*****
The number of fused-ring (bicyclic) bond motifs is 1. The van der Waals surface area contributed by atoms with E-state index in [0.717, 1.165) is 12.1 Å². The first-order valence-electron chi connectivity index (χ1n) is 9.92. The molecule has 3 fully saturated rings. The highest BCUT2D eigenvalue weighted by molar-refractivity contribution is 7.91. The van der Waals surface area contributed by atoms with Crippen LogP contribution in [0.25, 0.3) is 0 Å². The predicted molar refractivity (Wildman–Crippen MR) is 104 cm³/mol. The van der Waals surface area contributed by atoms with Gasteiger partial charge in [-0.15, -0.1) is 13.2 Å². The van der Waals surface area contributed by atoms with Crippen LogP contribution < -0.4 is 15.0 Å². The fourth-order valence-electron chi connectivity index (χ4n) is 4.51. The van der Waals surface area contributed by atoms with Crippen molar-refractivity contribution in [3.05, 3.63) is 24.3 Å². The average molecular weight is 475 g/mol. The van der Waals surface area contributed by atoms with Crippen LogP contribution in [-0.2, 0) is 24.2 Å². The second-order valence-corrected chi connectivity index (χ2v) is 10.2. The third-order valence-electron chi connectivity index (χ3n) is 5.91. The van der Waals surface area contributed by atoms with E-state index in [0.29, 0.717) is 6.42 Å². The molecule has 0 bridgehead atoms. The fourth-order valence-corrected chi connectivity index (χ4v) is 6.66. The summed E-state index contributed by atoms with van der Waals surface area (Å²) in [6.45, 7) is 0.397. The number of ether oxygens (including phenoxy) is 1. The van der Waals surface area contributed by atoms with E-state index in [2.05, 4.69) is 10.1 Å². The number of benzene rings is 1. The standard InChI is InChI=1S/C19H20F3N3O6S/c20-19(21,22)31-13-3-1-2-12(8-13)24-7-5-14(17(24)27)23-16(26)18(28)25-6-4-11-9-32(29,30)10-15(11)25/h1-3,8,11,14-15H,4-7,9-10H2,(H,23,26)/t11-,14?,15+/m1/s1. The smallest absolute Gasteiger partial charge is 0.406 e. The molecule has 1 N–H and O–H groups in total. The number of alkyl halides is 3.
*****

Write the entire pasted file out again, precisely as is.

The number of fused-ring (bicyclic) bond motifs is 1. The van der Waals surface area contributed by atoms with E-state index in [0.717, 1.165) is 12.1 Å². The first-order valence-electron chi connectivity index (χ1n) is 9.92. The molecule has 3 fully saturated rings. The highest BCUT2D eigenvalue weighted by molar-refractivity contribution is 7.91. The van der Waals surface area contributed by atoms with Crippen LogP contribution in [0.25, 0.3) is 0 Å². The predicted molar refractivity (Wildman–Crippen MR) is 104 cm³/mol. The van der Waals surface area contributed by atoms with Gasteiger partial charge in [-0.15, -0.1) is 13.2 Å². The van der Waals surface area contributed by atoms with Crippen LogP contribution < -0.4 is 15.0 Å². The fourth-order valence-electron chi connectivity index (χ4n) is 4.51. The van der Waals surface area contributed by atoms with Crippen molar-refractivity contribution in [3.05, 3.63) is 24.3 Å². The average molecular weight is 475 g/mol. The van der Waals surface area contributed by atoms with Crippen LogP contribution in [-0.2, 0) is 24.2 Å². The second-order valence-corrected chi connectivity index (χ2v) is 10.2. The third-order valence-electron chi connectivity index (χ3n) is 5.91. The van der Waals surface area contributed by atoms with E-state index in [0.29, 0.717) is 6.42 Å². The molecule has 0 bridgehead atoms. The fourth-order valence-corrected chi connectivity index (χ4v) is 6.66. The summed E-state index contributed by atoms with van der Waals surface area (Å²) in [6.45, 7) is 0.397. The number of ether oxygens (including phenoxy) is 1. The van der Waals surface area contributed by atoms with E-state index in [2.05, 4.69) is 10.1 Å². The number of benzene rings is 1. The standard InChI is InChI=1S/C19H20F3N3O6S/c20-19(21,22)31-13-3-1-2-12(8-13)24-7-5-14(17(24)27)23-16(26)18(28)25-6-4-11-9-32(29,30)10-15(11)25/h1-3,8,11,14-15H,4-7,9-10H2,(H,23,26)/t11-,14?,15+/m1/s1. The smallest absolute Gasteiger partial charge is 0.406 e. The molecule has 1 N–H and O–H groups in total. The number of alkyl halides is 3.